Primer (2004) — The most confusing time travel movie ever

“We know everything, okay? We’re prescient.”

Justin’s rating: I too have a time travel device. I call it “my bed.”

Justin’s review: Shane Carruth wants you to think you’re stupid. It’s okay. You’re not alone in being attacked.

Carruth is the writer, director and one of the main stars of a buzzworthy indie called Primer. He’s also the answer to the question, “What do you get when you put an elitist Ph.D. behind a movie camera to deal with the complexities of time travel?” His incredibly short yet confounding scifi flick has been making the circuit for a couple years now — my brother Jared actually spotted this one and brought it to my attention — as its look defies the mere $7,000 spent to make it, and the plot therein maddening to people who like films to make, you know, sense.

Filmed in depressingly bleak homes, offices, and storage facilities with harsh lights and a never-ending supply of white shirts and ties, Primer follows two engineers who create a “something” box in their garage. Only midway through the movie do they figure out that it’s a box that creates the potential for time travel. There’s a catch here, because it only works as long as whatever’s inside of it can make a conscious decision to exit the box while it’s in the past before it brings the object back to the present.

Aaron and Abe, being the emotionless engineers that they are, coolly devise rules (which are never clearly explained) on how to travel in time, and start to utilize bigger versions of the box to make themselves a crapload of moolah.

Following it so far? That’s because I’m not writing this the way the movie presents it — if I was, I’d be overlapping my sentences constantly, showing things deliberately out of focus, and spouting so much technobabble at you that it can’t help but make you feel like Geordi LaForge is about to step out of the Enterprise’s engine room to clear things up. By the last act of the film, most people — myself included — are completely lost. Carruth pompously states that it takes a minimum of two viewings to even start to begin to understand what’s going on, but this isn’t so much credited to his skill with a masterfully thought-out plot, but more because he refuses to explain anything, ever, and deliberately edits scenes to seed confusion in the audience.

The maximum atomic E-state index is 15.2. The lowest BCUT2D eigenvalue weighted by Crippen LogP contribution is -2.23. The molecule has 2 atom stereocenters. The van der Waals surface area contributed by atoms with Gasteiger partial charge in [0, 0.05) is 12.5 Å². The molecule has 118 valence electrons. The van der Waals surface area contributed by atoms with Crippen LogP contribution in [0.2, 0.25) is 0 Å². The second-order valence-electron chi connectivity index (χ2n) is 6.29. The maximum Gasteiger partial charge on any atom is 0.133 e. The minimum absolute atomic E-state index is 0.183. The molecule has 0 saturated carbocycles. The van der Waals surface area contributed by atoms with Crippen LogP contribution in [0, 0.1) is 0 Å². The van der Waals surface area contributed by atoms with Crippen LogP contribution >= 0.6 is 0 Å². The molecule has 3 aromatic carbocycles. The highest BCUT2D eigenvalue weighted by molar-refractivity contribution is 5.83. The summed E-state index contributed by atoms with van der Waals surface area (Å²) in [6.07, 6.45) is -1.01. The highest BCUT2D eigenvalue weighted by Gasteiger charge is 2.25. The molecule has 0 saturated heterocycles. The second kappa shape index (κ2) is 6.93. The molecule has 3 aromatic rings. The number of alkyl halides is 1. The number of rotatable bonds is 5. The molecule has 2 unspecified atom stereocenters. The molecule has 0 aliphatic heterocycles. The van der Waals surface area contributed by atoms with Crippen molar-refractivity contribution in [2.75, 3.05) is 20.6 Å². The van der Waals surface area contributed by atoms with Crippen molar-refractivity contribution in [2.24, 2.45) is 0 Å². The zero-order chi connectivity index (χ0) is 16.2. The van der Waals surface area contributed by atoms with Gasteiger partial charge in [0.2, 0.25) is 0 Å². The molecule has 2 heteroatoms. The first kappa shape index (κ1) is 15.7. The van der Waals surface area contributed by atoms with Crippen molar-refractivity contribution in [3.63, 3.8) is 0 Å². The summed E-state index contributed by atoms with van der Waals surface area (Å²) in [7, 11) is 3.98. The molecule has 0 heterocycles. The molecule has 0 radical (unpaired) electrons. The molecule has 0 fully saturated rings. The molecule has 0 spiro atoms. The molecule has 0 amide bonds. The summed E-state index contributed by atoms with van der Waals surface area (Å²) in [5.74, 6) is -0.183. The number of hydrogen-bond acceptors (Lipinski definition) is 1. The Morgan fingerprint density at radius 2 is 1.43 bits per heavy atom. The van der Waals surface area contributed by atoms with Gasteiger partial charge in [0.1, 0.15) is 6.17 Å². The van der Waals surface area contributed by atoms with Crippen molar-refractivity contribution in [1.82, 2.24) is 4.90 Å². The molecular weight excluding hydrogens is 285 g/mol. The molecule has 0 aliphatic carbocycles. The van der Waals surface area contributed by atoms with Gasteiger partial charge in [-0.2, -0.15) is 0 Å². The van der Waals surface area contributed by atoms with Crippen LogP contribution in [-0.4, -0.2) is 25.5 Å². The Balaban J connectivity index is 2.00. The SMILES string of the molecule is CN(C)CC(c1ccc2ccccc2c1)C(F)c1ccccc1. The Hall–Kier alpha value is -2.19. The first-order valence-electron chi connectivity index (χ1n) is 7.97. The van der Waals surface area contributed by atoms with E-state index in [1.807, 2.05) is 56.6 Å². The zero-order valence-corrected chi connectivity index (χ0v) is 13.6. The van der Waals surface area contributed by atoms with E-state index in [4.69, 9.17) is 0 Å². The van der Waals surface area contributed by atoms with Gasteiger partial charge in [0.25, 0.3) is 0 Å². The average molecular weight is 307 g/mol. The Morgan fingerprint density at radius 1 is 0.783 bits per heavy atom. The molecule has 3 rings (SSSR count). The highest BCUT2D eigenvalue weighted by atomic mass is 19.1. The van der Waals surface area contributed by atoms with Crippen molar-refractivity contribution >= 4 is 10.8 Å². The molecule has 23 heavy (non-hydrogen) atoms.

Now, I’m the type of guy who spits on both extremes when it comes to intellectualism in film. If you’re a filmmaker who sees their audience as cranky three-year-olds who need handholding and simplified plot points, then you earn my derision. Likewise, if you’re a filmmaker who’s trying so hard to make a work of art that deliberately shoots far, far over the heads of their audience, just so that you can feel superior while the rest of us apes are scratching our armpits in puzzlement, then I have a lemon-lime pie in my fridge, ready for a bit of face-smooshing. I’m all for films being smart, I wish more of them would be. A movie that gets me thinking about it for the next couple days — such as another convoluted, yet clearer time-travel film, Donnie Darko — is to be commended, as long as there is a reasonable explanation that I can arrive at. You could tackle Primer with flow charts and diagrams and the director at knifepoint, and really never be the wiser for it.

Even away from time travel, the movie is glossed with a Fight Club-style of bleakness. Most of the characters interact in minimally decorated rooms, relationships go on with little or no emotion, and soul is remarkably absent from the flick. Even toward the end of the whole thing, when there appears to be a time travel rescue going on (do I need to reiterate that it’s not explained and confusing as a barrel of monkeys in your shower?), there’s no emotional motivation surrounding Abe and Aaron’s actions.

It’s a shame, because for all of its last-minute unraveling, Primer shows a gleam of genius in all of the little details. Here, time travel and the boxes take on a more sinister role, far away from other scifi time travel epics where the paradoxes are neatly wrapped up and no one is ever hurt much by it. The small moments — like when one of the characters starts bleeding from his ear and they have no idea if it’s a side effect from the box or not — spark the imagination and have us begging for answers that will never come.

Maybe I’m just way off base here. Maybe this is a tribute to all engineers out there. In that case, enjoy. You can have it all.

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